During the course of the past several months, Rourke says the company hasn’t missed a beat with its employees working from home, even launching a new line of hair-care products in May. She says Neora’s sales and overall business have grown during the pandemic.
And while most of the company’s training was already hosted virtually, there have been some new efficiencies realized in that area as well.
In the past, monthly regional training was held in-person. But now those once-a-month regional training sessions are being held online, and it’s “just one big virtual regional training session with thousands and thousands of people attending,” says Rourke.
“All the markets are watching the same training now,” she says. “We’re reaching more people, and now with it virtually there’s no geographic limitations.”
Neora also realized another efficiency during the stay-at-home orders this spring: Onboarding with a virtual party is a much faster and efficient way to get a new distributor’s feet wet.
Rourke says that in the past new distributors had to spend too much time planning for their first party, checking off to-do lists that range from prepping the house and food shopping to cooking and possibly finding someone to watch the kids. Now, they just log on and host a video conference.
“It would typically take a couple of weeks, at best, for new brand partners to have their first party,” she says. “With virtual, they’re having their first parties in 48 hours. We’ve seen a massive shift in our new brand partner success because of this.”
A Welcome Change
For Young Living, the transition to get its workforce situated remotely took about one week, says Bates, the company’s VP of people. One of the biggest logistic hurdles, she says, was for the IT department to source and then image hundreds of new laptops needed to facilitate the shift to telework. Aside from some positions, such as the research and development department, warehouse workers, and farm staff, most employees were able to make the move to remote work smoothly.
“Some departments were a little more resistant,” Bates says. “But what we came to find was that more positions were suitable to work from home than not.”
And the overall business has benefited from the move so far.
Young Living says productivity on its IT teams and sales teams is up 25 percent and 13 percent, respectively. Those increases in productivity have led the company to the “realization that this way of work really works for us,” says Bates.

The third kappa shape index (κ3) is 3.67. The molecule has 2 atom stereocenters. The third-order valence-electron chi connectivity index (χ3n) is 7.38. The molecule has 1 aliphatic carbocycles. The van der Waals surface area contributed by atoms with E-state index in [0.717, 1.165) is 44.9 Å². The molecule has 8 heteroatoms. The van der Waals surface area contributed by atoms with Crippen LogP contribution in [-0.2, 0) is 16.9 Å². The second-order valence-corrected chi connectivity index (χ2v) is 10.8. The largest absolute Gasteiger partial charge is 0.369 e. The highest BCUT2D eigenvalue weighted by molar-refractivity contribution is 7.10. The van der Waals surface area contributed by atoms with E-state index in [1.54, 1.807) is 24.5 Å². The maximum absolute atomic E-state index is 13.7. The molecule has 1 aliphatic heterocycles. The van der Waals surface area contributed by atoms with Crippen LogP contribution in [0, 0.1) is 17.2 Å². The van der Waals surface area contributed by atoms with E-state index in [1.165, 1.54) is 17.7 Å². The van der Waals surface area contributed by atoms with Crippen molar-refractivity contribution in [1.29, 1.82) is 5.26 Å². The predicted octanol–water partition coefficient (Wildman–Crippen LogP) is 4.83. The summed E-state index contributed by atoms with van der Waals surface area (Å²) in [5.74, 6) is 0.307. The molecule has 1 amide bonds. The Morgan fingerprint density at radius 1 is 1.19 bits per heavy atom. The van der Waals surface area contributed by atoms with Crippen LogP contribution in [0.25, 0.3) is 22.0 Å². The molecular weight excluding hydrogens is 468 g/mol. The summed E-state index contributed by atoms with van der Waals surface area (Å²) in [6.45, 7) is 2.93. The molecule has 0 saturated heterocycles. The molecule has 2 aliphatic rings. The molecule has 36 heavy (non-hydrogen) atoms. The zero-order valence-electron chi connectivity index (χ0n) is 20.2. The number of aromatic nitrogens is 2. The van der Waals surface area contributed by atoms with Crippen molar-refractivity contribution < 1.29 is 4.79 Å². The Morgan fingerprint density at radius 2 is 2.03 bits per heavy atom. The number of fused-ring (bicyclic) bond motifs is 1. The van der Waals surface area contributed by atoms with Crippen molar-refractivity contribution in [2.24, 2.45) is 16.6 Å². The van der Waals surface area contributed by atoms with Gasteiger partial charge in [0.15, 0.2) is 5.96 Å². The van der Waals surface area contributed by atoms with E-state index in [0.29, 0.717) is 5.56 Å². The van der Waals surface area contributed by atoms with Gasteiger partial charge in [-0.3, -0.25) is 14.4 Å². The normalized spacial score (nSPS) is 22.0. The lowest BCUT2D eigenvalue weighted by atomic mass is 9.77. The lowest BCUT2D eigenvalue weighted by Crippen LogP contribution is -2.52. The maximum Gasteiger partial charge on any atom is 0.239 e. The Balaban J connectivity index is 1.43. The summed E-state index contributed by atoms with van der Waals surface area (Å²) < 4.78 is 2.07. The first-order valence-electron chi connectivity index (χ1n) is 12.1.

While things are going smoothly now, she says, “at first there were people who were a little uncomfortable,” with the work arrangement. But eventually “people got into it.”
When the company surveyed its workers in June about their perceptions on telework, only 4 percent said they would want to return to working in the office exclusively. “That’s crazy,” Bates says.
At the same time, a majority of Young Living workers—59 percent—had indicated they’d prefer a blended work schedule once the pandemic is over, with the option to come in at will, maybe a couple of days a week, and work from home the rest of the time.
To figure out exactly where telework fits into the company’s long-term plans, Young Living has formed a leadership committee to figure out if it’s sustainable post-pandemic.
“We’re going to take time through the end of the year to define what’s best for our workforce,” says Bates. “We’re going to do this right and do it with data and feedback so it fits Young Living’s culture and what people are asking for.”
She adds: “We know we’ll make mistakes along the way with remote work. But we’re not allowing the fear of failure to drive complacency. We want to spearhead this.”
For it’s part, Neora is also non-committal at the moment about long-term plans for all of its employees to telework. Rourke says, “we’re still trying to figure out where we’ll land in terms of the mix,” when it comes to telework and attending in person.
“We’re going to work towards finding what that blend looks like for us,” she says.
This much is clear, according to Rourke: If a company has the right accountability and culture in place, remote work can be done effectively. But you still can’t rule out the importance of in-person collaboration once it’s safe for people to be in proximity again.
“Our company has really learned a lot from this, in terms of what is possible when everyone is working remotely,” she says, noting that a hybrid work schedule could be something the company lands on. “But there’s a place and an importance in terms of coming together. It creates relationships and more effective brainstorming.”
Link to share this article: https://socialsellingnews.com/link/working-from-home-works-for-most-americans-7829/